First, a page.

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The following recipe comes from our huge collection of soapmaking recipes long before saponification calculators and may not make the best soap. They are here for historical purposes only.
Proceed at your own risk if you choose to attempt this recipe.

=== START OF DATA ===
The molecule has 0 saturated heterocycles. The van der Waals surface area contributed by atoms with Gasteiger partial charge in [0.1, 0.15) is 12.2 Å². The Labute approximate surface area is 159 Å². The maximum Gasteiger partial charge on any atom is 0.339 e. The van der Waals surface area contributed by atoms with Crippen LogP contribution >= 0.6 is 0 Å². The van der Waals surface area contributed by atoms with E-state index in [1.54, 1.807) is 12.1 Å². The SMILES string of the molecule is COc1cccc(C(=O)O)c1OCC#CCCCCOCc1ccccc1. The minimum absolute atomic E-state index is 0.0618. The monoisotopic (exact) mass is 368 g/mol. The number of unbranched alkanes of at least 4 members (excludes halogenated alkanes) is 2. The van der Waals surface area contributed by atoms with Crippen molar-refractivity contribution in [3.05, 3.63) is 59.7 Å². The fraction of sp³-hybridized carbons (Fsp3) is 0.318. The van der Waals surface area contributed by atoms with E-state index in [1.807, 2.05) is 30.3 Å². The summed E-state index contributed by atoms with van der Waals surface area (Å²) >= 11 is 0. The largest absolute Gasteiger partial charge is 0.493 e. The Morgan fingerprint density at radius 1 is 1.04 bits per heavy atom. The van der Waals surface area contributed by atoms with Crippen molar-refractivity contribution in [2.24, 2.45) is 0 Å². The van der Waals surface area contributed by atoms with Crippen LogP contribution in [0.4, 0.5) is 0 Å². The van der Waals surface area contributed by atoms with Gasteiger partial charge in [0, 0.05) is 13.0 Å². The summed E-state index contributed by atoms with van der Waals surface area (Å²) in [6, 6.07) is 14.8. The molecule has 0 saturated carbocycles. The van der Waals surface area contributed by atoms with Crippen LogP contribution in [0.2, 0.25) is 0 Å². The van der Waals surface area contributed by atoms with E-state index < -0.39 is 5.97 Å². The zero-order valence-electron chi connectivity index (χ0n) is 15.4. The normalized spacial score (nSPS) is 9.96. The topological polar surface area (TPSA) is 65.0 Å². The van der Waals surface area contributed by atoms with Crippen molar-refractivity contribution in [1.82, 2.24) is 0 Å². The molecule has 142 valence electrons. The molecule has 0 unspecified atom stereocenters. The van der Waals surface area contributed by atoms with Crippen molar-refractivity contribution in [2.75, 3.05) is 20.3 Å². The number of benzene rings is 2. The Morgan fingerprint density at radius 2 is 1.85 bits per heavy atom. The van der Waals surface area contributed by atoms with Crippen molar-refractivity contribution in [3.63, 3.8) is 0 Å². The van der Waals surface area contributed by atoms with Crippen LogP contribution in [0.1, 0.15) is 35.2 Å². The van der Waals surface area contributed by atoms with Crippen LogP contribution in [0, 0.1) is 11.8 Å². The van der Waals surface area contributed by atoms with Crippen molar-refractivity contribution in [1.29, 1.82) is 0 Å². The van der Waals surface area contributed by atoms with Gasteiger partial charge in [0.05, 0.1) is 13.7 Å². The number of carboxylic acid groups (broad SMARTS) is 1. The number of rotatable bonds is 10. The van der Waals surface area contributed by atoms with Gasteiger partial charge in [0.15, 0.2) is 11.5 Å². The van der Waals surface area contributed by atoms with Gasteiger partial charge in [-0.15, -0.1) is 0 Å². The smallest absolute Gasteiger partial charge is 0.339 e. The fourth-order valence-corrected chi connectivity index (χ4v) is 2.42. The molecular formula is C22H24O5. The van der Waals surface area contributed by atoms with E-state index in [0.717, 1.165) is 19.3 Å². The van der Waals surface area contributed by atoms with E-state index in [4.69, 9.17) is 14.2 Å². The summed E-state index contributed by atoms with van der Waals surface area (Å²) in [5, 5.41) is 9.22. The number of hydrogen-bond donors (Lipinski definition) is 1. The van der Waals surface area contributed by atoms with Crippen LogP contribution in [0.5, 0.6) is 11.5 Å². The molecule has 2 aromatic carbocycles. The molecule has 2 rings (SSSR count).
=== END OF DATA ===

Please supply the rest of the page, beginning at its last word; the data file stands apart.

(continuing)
Ashes should be from good wood. Oak wood makes the strongest lye and apple wood makes the whitest soap. Keep ashes dry until a week before using. Keep them packed down in the leach, which can be made out of a barrel. Put ashes in a wooden barrel with a faucet or in a porcelain pail. Fill the pail with ashes and pour boiling water over them, stirring to wet the ashes. Once the ashes have settled, add more ashes; stirring again; and let stand for 12 to 24 hours or until the liquid is clear. Then carefully pour, dip or siphon off the clear liquid, or let it drip through the faucet (if you are using a barrel). The lye water is strong enough for soap making when a fresh egg will float in it. If it is not strong enough, boil it down more. Then add clear grease, one pound to one gallon of lye. Boil until the grease is dissolved. Test it by dipping a feather in the mixture. If, when the feather is removed, the plume can be stripped off with the fingers, more grease is required. If white scum rises, skim it off or add a little more lye. Boil until the mixture looks soapy. Let it set in the kettle until it firms up and then cut into bars. Shave or grind the soap and boil it in hot water to make a jelly or liquid soap. Let this cool and store it in gallon jugs. Keep jugs tightly closed or the air will harden the soap.